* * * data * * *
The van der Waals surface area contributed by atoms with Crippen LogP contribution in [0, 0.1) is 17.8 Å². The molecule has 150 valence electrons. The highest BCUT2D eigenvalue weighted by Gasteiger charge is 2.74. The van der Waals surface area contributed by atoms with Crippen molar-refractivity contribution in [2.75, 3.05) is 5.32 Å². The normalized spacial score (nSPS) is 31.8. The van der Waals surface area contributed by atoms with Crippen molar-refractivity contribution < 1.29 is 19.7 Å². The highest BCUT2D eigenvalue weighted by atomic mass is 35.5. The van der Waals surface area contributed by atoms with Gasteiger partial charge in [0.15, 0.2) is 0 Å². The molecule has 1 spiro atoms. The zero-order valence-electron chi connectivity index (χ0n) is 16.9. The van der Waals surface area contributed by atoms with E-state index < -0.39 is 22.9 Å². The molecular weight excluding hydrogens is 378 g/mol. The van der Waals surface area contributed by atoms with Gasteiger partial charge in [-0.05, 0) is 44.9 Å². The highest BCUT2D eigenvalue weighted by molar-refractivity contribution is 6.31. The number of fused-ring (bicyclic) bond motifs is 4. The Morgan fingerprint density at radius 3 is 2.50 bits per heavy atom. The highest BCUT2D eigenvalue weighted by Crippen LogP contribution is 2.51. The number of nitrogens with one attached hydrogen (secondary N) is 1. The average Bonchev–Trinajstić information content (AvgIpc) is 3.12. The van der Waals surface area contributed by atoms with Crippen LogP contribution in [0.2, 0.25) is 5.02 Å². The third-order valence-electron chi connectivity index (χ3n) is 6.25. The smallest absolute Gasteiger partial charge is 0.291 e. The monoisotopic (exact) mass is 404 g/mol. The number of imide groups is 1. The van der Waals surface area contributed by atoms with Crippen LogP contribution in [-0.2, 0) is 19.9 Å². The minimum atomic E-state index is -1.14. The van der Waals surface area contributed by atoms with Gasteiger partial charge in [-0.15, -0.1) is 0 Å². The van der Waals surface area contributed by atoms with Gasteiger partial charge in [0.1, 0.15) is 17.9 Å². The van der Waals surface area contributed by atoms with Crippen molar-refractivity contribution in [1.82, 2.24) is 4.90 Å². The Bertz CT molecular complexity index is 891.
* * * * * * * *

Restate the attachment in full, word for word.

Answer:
The van der Waals surface area contributed by atoms with Crippen LogP contribution in [0, 0.1) is 17.8 Å². The molecule has 150 valence electrons. The highest BCUT2D eigenvalue weighted by Gasteiger charge is 2.74. The van der Waals surface area contributed by atoms with Crippen molar-refractivity contribution in [2.75, 3.05) is 5.32 Å². The normalized spacial score (nSPS) is 31.8. The van der Waals surface area contributed by atoms with Crippen molar-refractivity contribution < 1.29 is 19.7 Å². The highest BCUT2D eigenvalue weighted by atomic mass is 35.5. The van der Waals surface area contributed by atoms with Gasteiger partial charge in [0.15, 0.2) is 0 Å². The molecule has 1 spiro atoms. The zero-order valence-electron chi connectivity index (χ0n) is 16.9. The van der Waals surface area contributed by atoms with E-state index < -0.39 is 22.9 Å². The molecular weight excluding hydrogens is 378 g/mol. The van der Waals surface area contributed by atoms with Gasteiger partial charge in [-0.05, 0) is 44.9 Å². The highest BCUT2D eigenvalue weighted by molar-refractivity contribution is 6.31. The number of fused-ring (bicyclic) bond motifs is 4. The Morgan fingerprint density at radius 3 is 2.50 bits per heavy atom. The highest BCUT2D eigenvalue weighted by Crippen LogP contribution is 2.51. The number of nitrogens with one attached hydrogen (secondary N) is 1. The average Bonchev–Trinajstić information content (AvgIpc) is 3.12. The van der Waals surface area contributed by atoms with Crippen LogP contribution in [0.2, 0.25) is 5.02 Å². The third-order valence-electron chi connectivity index (χ3n) is 6.25. The smallest absolute Gasteiger partial charge is 0.291 e. The monoisotopic (exact) mass is 404 g/mol. The number of imide groups is 1. The van der Waals surface area contributed by atoms with Crippen LogP contribution in [-0.2, 0) is 19.9 Å². The minimum atomic E-state index is -1.14. The van der Waals surface area contributed by atoms with Gasteiger partial charge in [-0.15, -0.1) is 0 Å². The van der Waals surface area contributed by atoms with Gasteiger partial charge in [0.1, 0.15) is 17.9 Å². The van der Waals surface area contributed by atoms with Crippen molar-refractivity contribution in [1.82, 2.24) is 4.90 Å². The Bertz CT molecular complexity index is 891.